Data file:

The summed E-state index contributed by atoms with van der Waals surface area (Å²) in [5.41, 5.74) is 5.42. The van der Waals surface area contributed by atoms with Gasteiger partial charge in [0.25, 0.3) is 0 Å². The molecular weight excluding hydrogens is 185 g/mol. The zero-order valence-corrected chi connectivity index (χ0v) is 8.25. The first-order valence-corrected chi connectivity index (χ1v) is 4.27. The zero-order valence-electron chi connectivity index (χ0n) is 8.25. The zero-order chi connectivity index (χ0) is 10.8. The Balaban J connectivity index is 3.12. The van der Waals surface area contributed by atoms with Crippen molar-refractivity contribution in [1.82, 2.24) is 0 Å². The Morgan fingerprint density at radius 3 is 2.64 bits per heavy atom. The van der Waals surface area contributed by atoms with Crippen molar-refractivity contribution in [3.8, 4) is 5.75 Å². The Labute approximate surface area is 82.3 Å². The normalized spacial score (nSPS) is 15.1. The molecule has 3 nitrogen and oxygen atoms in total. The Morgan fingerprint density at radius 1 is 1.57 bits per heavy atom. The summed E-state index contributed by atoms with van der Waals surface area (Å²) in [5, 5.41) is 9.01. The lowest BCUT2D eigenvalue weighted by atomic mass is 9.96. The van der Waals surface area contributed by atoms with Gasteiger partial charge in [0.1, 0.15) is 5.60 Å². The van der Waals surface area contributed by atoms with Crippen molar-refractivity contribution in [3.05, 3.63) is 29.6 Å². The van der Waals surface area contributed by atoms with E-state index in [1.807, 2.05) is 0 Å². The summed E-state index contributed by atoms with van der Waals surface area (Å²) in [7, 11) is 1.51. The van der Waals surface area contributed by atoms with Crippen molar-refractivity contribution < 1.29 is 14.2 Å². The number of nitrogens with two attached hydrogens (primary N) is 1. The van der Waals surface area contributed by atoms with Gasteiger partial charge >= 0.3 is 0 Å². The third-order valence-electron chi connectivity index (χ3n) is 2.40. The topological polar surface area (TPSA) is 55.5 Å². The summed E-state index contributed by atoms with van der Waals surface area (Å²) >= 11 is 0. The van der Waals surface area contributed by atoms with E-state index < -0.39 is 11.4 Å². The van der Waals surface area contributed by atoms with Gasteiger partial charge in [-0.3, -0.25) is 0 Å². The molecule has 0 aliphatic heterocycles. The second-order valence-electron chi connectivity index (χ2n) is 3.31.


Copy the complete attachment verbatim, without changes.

The summed E-state index contributed by atoms with van der Waals surface area (Å²) in [5.41, 5.74) is 5.42. The van der Waals surface area contributed by atoms with Gasteiger partial charge in [0.25, 0.3) is 0 Å². The molecular weight excluding hydrogens is 185 g/mol. The zero-order valence-corrected chi connectivity index (χ0v) is 8.25. The first-order valence-corrected chi connectivity index (χ1v) is 4.27. The zero-order valence-electron chi connectivity index (χ0n) is 8.25. The zero-order chi connectivity index (χ0) is 10.8. The Balaban J connectivity index is 3.12. The van der Waals surface area contributed by atoms with Crippen molar-refractivity contribution in [1.82, 2.24) is 0 Å². The Morgan fingerprint density at radius 3 is 2.64 bits per heavy atom. The van der Waals surface area contributed by atoms with Crippen molar-refractivity contribution in [3.8, 4) is 5.75 Å². The Labute approximate surface area is 82.3 Å². The normalized spacial score (nSPS) is 15.1. The molecule has 3 nitrogen and oxygen atoms in total. The Morgan fingerprint density at radius 1 is 1.57 bits per heavy atom. The summed E-state index contributed by atoms with van der Waals surface area (Å²) in [5, 5.41) is 9.01. The lowest BCUT2D eigenvalue weighted by atomic mass is 9.96. The van der Waals surface area contributed by atoms with Gasteiger partial charge in [0.1, 0.15) is 5.60 Å². The van der Waals surface area contributed by atoms with Crippen molar-refractivity contribution in [3.05, 3.63) is 29.6 Å². The van der Waals surface area contributed by atoms with E-state index in [1.807, 2.05) is 0 Å². The summed E-state index contributed by atoms with van der Waals surface area (Å²) in [7, 11) is 1.51. The van der Waals surface area contributed by atoms with Crippen molar-refractivity contribution < 1.29 is 14.2 Å². The number of nitrogens with two attached hydrogens (primary N) is 1. The van der Waals surface area contributed by atoms with Gasteiger partial charge >= 0.3 is 0 Å². The third-order valence-electron chi connectivity index (χ3n) is 2.40. The topological polar surface area (TPSA) is 55.5 Å². The summed E-state index contributed by atoms with van der Waals surface area (Å²) >= 11 is 0. The van der Waals surface area contributed by atoms with E-state index < -0.39 is 11.4 Å². The van der Waals surface area contributed by atoms with Gasteiger partial charge in [-0.3, -0.25) is 0 Å². The molecule has 0 aliphatic heterocycles. The second-order valence-electron chi connectivity index (χ2n) is 3.31.